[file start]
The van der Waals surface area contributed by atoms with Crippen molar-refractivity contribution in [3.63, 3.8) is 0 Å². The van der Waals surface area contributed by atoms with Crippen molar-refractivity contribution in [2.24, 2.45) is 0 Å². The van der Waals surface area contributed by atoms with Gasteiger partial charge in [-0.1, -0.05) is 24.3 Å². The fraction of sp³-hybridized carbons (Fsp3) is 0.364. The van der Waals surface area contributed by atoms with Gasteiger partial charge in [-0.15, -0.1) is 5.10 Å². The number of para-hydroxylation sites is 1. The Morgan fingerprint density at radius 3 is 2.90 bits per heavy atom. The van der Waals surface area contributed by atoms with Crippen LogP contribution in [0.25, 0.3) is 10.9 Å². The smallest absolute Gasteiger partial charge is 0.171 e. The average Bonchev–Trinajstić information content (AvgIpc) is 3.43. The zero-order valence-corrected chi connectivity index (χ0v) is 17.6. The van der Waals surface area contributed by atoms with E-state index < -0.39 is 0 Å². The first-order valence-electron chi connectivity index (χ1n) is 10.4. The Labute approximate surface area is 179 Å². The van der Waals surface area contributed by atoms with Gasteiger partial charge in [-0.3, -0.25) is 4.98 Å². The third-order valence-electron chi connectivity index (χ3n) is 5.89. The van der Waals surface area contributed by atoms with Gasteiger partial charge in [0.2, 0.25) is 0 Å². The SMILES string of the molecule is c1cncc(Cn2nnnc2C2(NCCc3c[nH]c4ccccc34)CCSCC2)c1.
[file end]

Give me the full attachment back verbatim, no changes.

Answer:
The van der Waals surface area contributed by atoms with Crippen molar-refractivity contribution in [3.63, 3.8) is 0 Å². The van der Waals surface area contributed by atoms with Crippen molar-refractivity contribution in [2.24, 2.45) is 0 Å². The van der Waals surface area contributed by atoms with Gasteiger partial charge in [-0.1, -0.05) is 24.3 Å². The fraction of sp³-hybridized carbons (Fsp3) is 0.364. The van der Waals surface area contributed by atoms with Gasteiger partial charge in [-0.15, -0.1) is 5.10 Å². The number of para-hydroxylation sites is 1. The Morgan fingerprint density at radius 3 is 2.90 bits per heavy atom. The van der Waals surface area contributed by atoms with Crippen LogP contribution in [0.25, 0.3) is 10.9 Å². The smallest absolute Gasteiger partial charge is 0.171 e. The average Bonchev–Trinajstić information content (AvgIpc) is 3.43. The zero-order valence-corrected chi connectivity index (χ0v) is 17.6. The van der Waals surface area contributed by atoms with E-state index < -0.39 is 0 Å². The first-order valence-electron chi connectivity index (χ1n) is 10.4. The Labute approximate surface area is 179 Å². The van der Waals surface area contributed by atoms with Gasteiger partial charge in [-0.3, -0.25) is 4.98 Å². The third-order valence-electron chi connectivity index (χ3n) is 5.89. The van der Waals surface area contributed by atoms with Gasteiger partial charge in [0.2, 0.25) is 0 Å². The SMILES string of the molecule is c1cncc(Cn2nnnc2C2(NCCc3c[nH]c4ccccc34)CCSCC2)c1.